Seth Rue in "Blue Door." Photo: David Kinder

Seth Rue in “Blue Door.” Photo: David Kinder

Blue Door, the second full production in Profile’s season of plays by Portland native Tanya Barfield, takes a big leap forward by trimming its sails. Its issues are larger and deeper than those in the season’s appealing but sprawling first production, The Call, but the focus is much tighter: Just Mack and fellow actor Seth Rue, who plays a variety of characters in Lewis’s long family story, are onstage.

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‘The Call’: waiting, fretting, hoping

Profile Theatre opens its season of plays by onetime Portlander Tanya Barfield with a drama about adoption and Africa and the uncertainties of life

When the call finally arrives, it’s not as if Annie’s jumping up and down for joy. She’s been waiting and waiting, and stressing, and having double-triple-quadruple thoughts, and … well, as the Gershwin boys put it, let’s call the whole thing off.

Or not. That’s the problem. Life is full of maybes, and at some point you’ve got to have a solid yes or no. But how do you get there?

The Call, the first play in Profile Theatre’s new Tanya Barfield season, opened Saturday night at the Artists Rep complex, and suggests a season of playful, contemporary, issue-oriented, and curiosity-driven theater to come. It’s part domestic drama, part cultural-conflict theater, part situation comedy, part mystery thriller, and always smart and engaging. And it introduces Portland audiences to one of the city’s own: Barfield grew up here before moving to New York, and went through school at the Metropolitan Learning Center, and has been a Pulitzer nominee, but has never before had one of her plays produced here. Suddenly, an entire season is about to rectify that oversight.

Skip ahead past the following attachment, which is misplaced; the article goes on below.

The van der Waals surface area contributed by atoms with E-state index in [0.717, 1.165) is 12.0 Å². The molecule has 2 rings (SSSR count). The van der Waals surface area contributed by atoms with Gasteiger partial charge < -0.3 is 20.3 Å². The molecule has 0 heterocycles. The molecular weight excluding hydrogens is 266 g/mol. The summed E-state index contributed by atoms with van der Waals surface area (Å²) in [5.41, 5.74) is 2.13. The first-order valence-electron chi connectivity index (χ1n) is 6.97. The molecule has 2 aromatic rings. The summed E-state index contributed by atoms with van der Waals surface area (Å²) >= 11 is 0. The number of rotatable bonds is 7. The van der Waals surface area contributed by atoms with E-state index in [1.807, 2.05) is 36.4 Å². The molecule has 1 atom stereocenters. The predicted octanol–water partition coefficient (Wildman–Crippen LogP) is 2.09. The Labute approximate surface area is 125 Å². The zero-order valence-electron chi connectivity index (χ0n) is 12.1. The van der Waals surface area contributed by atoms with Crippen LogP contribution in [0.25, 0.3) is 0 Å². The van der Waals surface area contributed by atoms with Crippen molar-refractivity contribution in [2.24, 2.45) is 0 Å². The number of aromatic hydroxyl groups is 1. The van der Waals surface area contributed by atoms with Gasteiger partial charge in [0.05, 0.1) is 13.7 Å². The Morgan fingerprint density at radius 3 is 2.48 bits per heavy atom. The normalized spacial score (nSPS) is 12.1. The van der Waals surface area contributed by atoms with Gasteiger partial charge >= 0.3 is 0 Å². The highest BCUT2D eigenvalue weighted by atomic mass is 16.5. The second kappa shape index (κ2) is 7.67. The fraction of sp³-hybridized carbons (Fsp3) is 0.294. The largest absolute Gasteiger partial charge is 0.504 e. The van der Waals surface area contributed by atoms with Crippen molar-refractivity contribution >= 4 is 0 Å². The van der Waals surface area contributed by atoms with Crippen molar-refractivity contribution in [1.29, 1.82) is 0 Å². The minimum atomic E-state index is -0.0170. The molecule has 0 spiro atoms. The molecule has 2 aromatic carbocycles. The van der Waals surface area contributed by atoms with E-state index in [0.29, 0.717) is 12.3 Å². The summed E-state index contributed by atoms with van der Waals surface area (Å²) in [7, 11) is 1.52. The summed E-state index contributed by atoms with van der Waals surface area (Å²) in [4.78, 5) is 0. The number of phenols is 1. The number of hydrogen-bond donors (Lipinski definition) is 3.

Howard and Soden: the talk before The Call. Photo: David Kinder

Howard and Soden: the talk before The Call. Photo: David Kinder

In The Call, Annie is a woman of a certain age, an artist who’s more or less put off her career because it conflicts with her job at a museum, and who has also put off having a child until, it seems, it’s biologically too late. So she and her husband, Peter, have decided to adopt, and they have a line on a baby about to be born in Arizona, but the young mother seems likely to keep the kid, and so Annie, almost on impulse, decides they should adopt from Africa: so much poverty and sickness, so many orphans, so many needy kids.

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ArtsWatch Weekly: February roars

A look at the week that was in Oregon arts. A glimpse ahead at the week that's going to be.

The Fertile Ground festival of new works is tucked safely in bed for another year, and the city’s still tuning up for the Portland Jazz Festival, coming February 18-28 (Charles Lloyd! Dianne Reeves! Sonny Fortune! Brian Blade!). That doesn’t mean you get to relax. We’re heading into an extraordinarily busy week, from theater openings to First Thursday in the galleries to a revamped Late Now to the Oregon Symphony’s visit to The Planets, with a side trip to some piano parables by Paul Schoenfeld.

Enough with the intro. Let’s dive right in, starting with theater:

Dael Orlandersmith. Photo: Mikey Mann

Dael Orlandersmith. Photo: Mikey Mann

Forever at Portland Center Stage. The newest from writer/performer Dael Orlandersmith, in the intimate Ellyn Bye Studio. Marcel Proust, Richard Wright, Jim Morrison, and the legacies of family, biological and chosen. In previews; opens Friday.

What Every Girl Should Know at Triangle. It’s 1914 in a Catholic reformatory. The new girl shows up, bringing an attitude and some contraband: pamphlets on birth control distributed by Margaret Sanger. Opens Thursday.

You for Me for You at Portland Playhouse. Gretchen Corbett directs Mia Chung’s provocative drama about two sisters attempting to flee North Korea. Opens Friday.